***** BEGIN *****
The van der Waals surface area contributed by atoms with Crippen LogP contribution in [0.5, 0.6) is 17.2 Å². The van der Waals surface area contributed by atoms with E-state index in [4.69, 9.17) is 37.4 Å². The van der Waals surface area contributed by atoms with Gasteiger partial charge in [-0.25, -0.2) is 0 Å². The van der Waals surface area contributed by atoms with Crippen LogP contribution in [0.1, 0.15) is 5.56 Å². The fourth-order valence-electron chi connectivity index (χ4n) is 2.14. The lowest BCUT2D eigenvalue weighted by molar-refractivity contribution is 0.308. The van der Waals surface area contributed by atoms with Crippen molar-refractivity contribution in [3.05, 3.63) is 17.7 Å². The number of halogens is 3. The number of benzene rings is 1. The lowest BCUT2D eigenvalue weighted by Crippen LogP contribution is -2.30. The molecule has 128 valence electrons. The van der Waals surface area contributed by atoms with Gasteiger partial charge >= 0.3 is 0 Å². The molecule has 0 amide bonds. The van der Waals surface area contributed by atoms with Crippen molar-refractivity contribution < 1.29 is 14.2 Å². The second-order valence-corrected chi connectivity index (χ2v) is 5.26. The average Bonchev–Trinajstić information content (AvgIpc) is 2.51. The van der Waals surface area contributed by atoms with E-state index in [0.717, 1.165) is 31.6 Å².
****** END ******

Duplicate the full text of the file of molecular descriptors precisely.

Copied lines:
The van der Waals surface area contributed by atoms with Crippen LogP contribution in [0.5, 0.6) is 17.2 Å². The van der Waals surface area contributed by atoms with E-state index in [4.69, 9.17) is 37.4 Å². The van der Waals surface area contributed by atoms with Gasteiger partial charge in [-0.25, -0.2) is 0 Å². The van der Waals surface area contributed by atoms with Crippen LogP contribution in [0.1, 0.15) is 5.56 Å². The fourth-order valence-electron chi connectivity index (χ4n) is 2.14. The lowest BCUT2D eigenvalue weighted by molar-refractivity contribution is 0.308. The van der Waals surface area contributed by atoms with Crippen molar-refractivity contribution in [3.05, 3.63) is 17.7 Å². The number of halogens is 3. The number of benzene rings is 1. The lowest BCUT2D eigenvalue weighted by Crippen LogP contribution is -2.30. The molecule has 128 valence electrons. The van der Waals surface area contributed by atoms with Gasteiger partial charge >= 0.3 is 0 Å². The molecule has 0 amide bonds. The van der Waals surface area contributed by atoms with Crippen molar-refractivity contribution < 1.29 is 14.2 Å². The second-order valence-corrected chi connectivity index (χ2v) is 5.26. The average Bonchev–Trinajstić information content (AvgIpc) is 2.51. The van der Waals surface area contributed by atoms with E-state index in [0.717, 1.165) is 31.6 Å².